ANSWER: Yes, Animals can predict earthquakes!The idea that animals can predict or forecast earthquakes is not a new one; it has been around for centuries. For more than 2000 years, there have been anecdotal accounts of unusual animal behavior preceding and associated with earthquakes. In 373 B.C., ancient Greek historians recorded that animals, including rats, snakes and weasels, deserted the Greek city of Helice in droves for safety several hours or days before powerful seismic events. Moreover, anecdotal evidence abounds of animals, fish, birds, reptiles, and insects showing anonymous behavior anywhere from weeks to seconds before a destructive earthquake.
In 1920, the largest earthquake to hit China with a magnitude of 8.5 occurred in Haiyuan County, Ninghsia Province. The eyewitnesses of China earthquake (1920, with a magnitude of 8.5) report that wolves were seen running around in packs, dogs were barking unusually, and birds were flying around wildly before an event.
In May, 2008 the massive and deadly earthquake hit China in which the days prior to the quake, thousands of toads hopped along the streets in one of the provinces that were hardest struck. And in the hours very soon before the earthquake, zoo animals began acting strangely. Zebras were banging their heads against a door at the zoo, over six hundred miles east of the epicenter. Elephants swung their trunks wildly, almost hitting a staff member. The lions and tigers, which habitually would be asleep at midday, were walking around. Dozens of peacocks were also seen starting screeching 5 minutes earlier than the earthquake hit.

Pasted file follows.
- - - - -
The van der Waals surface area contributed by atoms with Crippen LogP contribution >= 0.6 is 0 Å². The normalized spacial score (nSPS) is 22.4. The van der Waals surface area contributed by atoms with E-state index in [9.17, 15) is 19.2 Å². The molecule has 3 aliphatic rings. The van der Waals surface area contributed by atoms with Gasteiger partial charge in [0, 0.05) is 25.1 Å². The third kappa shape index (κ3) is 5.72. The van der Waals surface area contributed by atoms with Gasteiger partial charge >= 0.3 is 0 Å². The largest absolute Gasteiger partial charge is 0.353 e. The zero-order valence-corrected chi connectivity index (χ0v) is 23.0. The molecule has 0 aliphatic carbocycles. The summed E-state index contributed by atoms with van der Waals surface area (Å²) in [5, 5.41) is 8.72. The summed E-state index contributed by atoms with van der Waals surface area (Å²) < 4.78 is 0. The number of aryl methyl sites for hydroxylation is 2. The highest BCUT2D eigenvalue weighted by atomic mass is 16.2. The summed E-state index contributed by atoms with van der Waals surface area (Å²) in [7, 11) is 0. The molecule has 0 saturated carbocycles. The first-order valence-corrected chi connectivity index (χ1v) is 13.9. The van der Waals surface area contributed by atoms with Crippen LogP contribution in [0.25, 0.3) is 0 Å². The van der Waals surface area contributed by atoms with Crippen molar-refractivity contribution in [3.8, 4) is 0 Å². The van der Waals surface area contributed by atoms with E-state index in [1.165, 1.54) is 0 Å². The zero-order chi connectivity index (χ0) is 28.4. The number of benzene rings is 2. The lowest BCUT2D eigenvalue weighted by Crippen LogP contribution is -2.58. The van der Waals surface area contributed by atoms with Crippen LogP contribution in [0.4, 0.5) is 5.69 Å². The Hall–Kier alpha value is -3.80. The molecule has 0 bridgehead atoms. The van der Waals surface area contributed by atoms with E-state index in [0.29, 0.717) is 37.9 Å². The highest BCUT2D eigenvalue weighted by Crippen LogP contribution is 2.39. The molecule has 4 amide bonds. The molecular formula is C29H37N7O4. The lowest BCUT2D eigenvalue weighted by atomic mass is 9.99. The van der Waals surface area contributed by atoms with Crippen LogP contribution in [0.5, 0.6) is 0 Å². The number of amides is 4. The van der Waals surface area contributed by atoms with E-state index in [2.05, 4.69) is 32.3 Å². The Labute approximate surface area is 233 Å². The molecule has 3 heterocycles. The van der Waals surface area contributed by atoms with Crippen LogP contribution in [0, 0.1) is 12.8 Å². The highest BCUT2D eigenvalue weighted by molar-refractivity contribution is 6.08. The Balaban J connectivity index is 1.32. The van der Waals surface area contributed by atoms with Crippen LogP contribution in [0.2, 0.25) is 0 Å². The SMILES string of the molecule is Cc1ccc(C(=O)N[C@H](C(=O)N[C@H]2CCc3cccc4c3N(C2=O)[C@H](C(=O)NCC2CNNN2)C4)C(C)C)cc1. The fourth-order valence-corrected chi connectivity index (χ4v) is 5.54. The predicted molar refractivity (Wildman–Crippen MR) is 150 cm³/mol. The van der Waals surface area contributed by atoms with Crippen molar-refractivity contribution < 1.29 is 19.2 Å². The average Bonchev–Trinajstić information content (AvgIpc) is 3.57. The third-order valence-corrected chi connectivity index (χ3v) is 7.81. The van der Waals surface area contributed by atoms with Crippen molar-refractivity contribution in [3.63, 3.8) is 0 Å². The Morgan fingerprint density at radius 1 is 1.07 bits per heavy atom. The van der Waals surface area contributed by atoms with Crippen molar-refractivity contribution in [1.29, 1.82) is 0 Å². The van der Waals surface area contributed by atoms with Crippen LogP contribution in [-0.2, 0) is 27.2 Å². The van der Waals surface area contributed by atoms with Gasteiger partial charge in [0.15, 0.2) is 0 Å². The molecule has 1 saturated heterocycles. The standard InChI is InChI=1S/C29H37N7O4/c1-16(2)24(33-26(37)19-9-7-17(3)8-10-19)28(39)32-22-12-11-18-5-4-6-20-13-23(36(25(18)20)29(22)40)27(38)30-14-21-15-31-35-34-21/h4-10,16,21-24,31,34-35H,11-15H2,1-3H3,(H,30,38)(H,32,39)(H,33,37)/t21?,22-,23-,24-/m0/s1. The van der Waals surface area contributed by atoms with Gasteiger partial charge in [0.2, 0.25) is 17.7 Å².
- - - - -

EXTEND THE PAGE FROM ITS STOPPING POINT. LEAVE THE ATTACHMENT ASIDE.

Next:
A research in China has indicated that recognition of strange animal behavior in a systematic way can be used, in conjunction with other methods, as a means of predicting large and possibly destructive earthquakes.
The possible reason for such animal’s behavior is that the movement of underground rocks prior to a quake generates an electrical signal that only animals can perceive. While there is a theory that other animals can sense weak shocks before an earthquake that are hardly noticeable by humans.
A study was held in Japan surveyed pet owners about strange behaviors demonstrated before the devastating magnitude 9.0 earthquake in March 11, 2011. According to Japanese scientists, animals might detect an earthquake ahead of human for several reasons; one is that cats and dogs have a wider hearing range and better scent detection as compare with humans.